Bangkok, Thailand.

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I am actually in the middle of a 2-month summer vacation with no speeches, but today, I am making an exception as I am in Bangkok to give a speech.

I flew in from Sweden to this City of Angels one day before my speech to enjoy some great Thai food, some relaxing Thai massage and some refreshing mangoes and young coconuts by the river.

The reason I am taking a break from my vacation is that the client I am speaking for is such an interesting company. Today, I am speaking for the Asian managers of Booking.com.

Booking.com is the worlds largest hotel room booker.

Some awesome statistics about the company:

+700 000 = Number of hotel rooms you can book on the site
+47 000 000 = Number of customer reviews on hotels
+850 000 = Number of hotel nights booked every day (!) through the site

As a person who spends a lot of nights per year in hotels around the world, it is an honor and a privilege to get to speak for this innovative and dynamic company.

So in honor of my client, today’s blog post will be on the theme of hotels.

Over the last 20 years, I have stayed in some awesome hotels. Like The Commune (a hotel over looking the Great Wall of China and consisting of a bunch of over-sized designer villas), or the famous “Ice Hotel” in the north of Sweden that is literally built out of ice and melts every spring.

But my most amazing hotel experience did not happen in a hotel.

I once arrived late at night in Stockholm only to find out that, due to a misunderstanding, there was no hotel room booked for me.

Normally, this would not be a big problem. I would just go online and book myself a room, but Stockholm is one of those cities where there can be zero hotel rooms available when there is a big conference in town.

This was one of those times. It turned out there were 2 (!) rooms available within 1 hour of travel from Stockholm. One was a hotel suite at Grand Hotel for 650 Euro per night. The other room was at “Danderyd Hospital”.

It turns out that the hospital was renting out the rooms in the maternity ward (!) if they had few expecting mothers.

So for one night, I stayed in a room that had a baby crib in it and in the morning, I had the most amazing hotel breakfast I have ever had: eating cheese sandwiches together with a bunch of women who were holding their new-born babies!

Being a speaker, you surely get to experience some really cool things.

Finally, let me end by giving you some insider-tips regarding hotels from a global speaker’s point of view.

1) Do not let the client be too nice to you.

Many times, the client will choose to put you up in the “nicest/best” hotel in town. That is a very nice gesture (from their side) and a very nice perk (from the speaker’s point of view).

But resist it.

I recently did a speech in Chennai where I was booked in a very nice hotel by the client, but it took more than 45 minutes to get there from the airport. And then in the morning, it took 1 hour to get from the hotel to the venue which, ironically, was just next to the airport.

Putting me up in the closest hotel to the venue would have given me almost 2 hours more of relaxing time in the hotel, instead of driving around in crazy Indian traffic.

For a speaker, “proximity” is the biggest luxury of all when it comes to hotels.

2) Let the client book the hotel, but book the flights yourself.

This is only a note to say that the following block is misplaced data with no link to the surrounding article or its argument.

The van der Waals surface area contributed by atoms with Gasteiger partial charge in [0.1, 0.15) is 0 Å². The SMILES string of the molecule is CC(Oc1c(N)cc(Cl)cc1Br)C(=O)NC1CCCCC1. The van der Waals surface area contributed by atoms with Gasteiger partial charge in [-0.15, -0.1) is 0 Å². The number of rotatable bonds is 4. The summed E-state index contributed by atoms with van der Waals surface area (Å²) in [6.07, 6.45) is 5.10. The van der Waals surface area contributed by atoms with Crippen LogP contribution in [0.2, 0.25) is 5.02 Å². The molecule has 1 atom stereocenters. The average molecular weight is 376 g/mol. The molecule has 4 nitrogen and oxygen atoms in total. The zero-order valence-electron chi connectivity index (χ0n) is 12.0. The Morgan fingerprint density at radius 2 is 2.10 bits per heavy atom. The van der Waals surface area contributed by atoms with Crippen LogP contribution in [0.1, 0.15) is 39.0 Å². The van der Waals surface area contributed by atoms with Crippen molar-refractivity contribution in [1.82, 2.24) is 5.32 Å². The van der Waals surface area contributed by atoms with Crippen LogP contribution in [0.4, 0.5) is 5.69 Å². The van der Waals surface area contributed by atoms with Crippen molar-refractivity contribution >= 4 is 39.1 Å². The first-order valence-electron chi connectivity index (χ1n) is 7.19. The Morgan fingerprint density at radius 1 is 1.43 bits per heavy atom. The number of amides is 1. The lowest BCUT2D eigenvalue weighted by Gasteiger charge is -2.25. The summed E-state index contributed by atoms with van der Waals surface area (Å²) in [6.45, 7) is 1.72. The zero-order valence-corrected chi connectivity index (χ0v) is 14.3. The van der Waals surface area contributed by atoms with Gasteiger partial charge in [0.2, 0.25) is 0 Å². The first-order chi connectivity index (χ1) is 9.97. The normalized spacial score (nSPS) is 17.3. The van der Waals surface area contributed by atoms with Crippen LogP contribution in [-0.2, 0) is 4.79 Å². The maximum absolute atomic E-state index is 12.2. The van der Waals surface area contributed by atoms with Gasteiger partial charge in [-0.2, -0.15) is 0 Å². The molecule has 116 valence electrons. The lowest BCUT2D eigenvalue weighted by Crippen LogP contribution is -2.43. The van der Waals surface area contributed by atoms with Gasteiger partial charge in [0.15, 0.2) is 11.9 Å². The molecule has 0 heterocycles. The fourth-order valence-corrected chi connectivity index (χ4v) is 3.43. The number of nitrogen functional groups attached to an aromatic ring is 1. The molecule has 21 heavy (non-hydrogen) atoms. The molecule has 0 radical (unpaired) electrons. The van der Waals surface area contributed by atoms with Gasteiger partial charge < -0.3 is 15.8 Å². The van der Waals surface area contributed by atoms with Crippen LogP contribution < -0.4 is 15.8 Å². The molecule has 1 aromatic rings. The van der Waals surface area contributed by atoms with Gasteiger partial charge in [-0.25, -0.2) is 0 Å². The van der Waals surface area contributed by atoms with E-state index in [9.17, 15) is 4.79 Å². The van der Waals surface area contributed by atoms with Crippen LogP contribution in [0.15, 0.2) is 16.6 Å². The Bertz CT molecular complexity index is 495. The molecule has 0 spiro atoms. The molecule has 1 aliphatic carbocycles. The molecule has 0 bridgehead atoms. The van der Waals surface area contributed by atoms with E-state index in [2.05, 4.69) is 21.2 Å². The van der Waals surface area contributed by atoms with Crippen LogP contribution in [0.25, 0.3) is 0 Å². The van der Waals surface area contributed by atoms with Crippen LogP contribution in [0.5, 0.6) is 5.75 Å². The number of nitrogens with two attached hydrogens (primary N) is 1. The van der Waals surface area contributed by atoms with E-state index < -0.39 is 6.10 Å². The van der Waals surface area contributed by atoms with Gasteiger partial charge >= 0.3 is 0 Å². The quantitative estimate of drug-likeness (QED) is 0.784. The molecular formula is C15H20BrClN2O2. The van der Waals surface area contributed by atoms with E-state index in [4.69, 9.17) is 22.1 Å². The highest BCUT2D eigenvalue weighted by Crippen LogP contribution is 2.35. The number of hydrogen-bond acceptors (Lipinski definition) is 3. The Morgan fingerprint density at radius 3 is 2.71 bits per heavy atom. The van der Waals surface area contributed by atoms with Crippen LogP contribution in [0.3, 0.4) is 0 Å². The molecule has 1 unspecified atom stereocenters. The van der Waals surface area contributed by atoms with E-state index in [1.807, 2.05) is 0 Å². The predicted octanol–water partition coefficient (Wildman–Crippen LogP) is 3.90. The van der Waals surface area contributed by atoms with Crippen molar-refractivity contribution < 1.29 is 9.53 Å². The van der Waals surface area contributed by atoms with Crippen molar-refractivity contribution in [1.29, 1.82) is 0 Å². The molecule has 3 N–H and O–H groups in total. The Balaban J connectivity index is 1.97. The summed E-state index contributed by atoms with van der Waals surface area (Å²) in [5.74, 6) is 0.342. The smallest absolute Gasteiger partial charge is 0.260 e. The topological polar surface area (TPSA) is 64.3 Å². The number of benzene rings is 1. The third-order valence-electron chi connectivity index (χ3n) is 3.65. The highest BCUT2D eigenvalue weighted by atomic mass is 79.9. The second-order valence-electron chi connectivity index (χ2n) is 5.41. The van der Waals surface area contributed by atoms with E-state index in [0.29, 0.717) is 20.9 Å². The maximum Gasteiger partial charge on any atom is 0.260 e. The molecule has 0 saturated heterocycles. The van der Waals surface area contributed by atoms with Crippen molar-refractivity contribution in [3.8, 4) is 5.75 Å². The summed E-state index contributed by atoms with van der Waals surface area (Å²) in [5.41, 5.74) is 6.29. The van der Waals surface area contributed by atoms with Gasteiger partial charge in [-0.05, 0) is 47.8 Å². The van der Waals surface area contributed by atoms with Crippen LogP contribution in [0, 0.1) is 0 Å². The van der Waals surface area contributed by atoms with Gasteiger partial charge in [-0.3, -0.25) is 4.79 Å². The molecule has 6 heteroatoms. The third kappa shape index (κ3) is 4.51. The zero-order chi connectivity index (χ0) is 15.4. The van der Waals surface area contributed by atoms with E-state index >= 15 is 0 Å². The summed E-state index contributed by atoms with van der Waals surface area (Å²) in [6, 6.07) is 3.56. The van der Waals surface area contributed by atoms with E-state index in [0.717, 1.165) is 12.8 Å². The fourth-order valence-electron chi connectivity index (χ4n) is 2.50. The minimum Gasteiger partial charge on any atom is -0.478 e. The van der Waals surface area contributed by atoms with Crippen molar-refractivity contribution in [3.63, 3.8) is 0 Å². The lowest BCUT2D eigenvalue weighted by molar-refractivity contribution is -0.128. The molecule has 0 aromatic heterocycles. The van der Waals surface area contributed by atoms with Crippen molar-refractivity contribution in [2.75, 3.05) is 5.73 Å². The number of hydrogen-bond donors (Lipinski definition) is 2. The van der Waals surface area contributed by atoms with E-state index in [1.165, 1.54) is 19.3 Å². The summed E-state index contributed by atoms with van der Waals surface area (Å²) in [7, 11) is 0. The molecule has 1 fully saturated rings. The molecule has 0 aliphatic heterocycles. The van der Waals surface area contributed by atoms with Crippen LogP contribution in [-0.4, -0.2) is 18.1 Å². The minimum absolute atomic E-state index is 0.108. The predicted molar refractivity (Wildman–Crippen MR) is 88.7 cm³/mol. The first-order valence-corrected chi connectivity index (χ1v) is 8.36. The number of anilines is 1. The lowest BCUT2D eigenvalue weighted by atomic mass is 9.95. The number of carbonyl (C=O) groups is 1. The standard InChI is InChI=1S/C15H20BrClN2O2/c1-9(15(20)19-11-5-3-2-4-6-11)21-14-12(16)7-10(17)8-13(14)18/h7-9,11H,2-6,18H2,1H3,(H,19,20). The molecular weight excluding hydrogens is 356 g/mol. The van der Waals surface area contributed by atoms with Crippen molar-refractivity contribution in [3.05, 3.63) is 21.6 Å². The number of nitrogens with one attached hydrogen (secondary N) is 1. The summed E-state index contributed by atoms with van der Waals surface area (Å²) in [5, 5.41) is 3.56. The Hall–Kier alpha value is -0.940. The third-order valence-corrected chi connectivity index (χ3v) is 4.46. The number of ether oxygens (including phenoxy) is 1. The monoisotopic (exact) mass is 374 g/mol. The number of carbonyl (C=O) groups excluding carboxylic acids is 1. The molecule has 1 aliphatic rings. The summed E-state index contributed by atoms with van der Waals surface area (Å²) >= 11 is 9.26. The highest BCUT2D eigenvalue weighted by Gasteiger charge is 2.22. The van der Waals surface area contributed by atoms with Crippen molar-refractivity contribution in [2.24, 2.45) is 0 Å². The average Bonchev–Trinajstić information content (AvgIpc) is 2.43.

I usually book my flights myself to be able to have a flexible way of getting to and from speeches, but I normally let the client book my hotel.

Why?

a) They usually get a better deal since they have booked many rooms for their conference

b) There is less costs to invoice the client, and less things for you to keep in your head

c) They normally know more about the city than you do so they know which hotels are good

3) Take advantage of the hotel-perks.

In some countries (or I should say some airports), getting a taxi can be a nightmare. I have had some awful waiting-in-line-for-taxis-for-over-one-hour-experiences in, for example, Shanghai and Brussels.

If the client is ok with it, ask them to book a hotel car pick-up so that there is someone waiting for you with a sign carrying your name on it as you exit the airport, and you will be on your way to the hotel a few minutes after landing.

If possible, try to get the mobile phone number of the driver as airport pick-up is a great service that can turn into a very annoying service if the guy there to pick you up is not there when you come out.

4) Try to get the client to book you in the same hotel where the conference will be held.

Many conferences take place in hotel ballrooms, or in conference centers that has a hotel in or next to it.

But many times, the delegates for the conference will stay in many different hotels around town since not all delegates might fit in the hotel where the conference is happening.

As a speaker, you should kindly suggest that you get a room in the hotel where the conference takes place, so that you can:

a) easily check out the speaking venue when you arrive
b) can go up to your room if you need
c) do not have to worry about getting from your room to the venue
etc.

It might sound basic that the speaker should stay in the hotel where the conference is, but you would be surprised how often the conference organisers miss this.

But it is easy to forgive them for not thinking of this, since for the person organising the conference, this is just a VERY minor detail amongst millions of other things they have to think about.

But for you, it makes a huge difference.

Make sure you ask for this early so that they do not need to re-book someone else to a different hotel.

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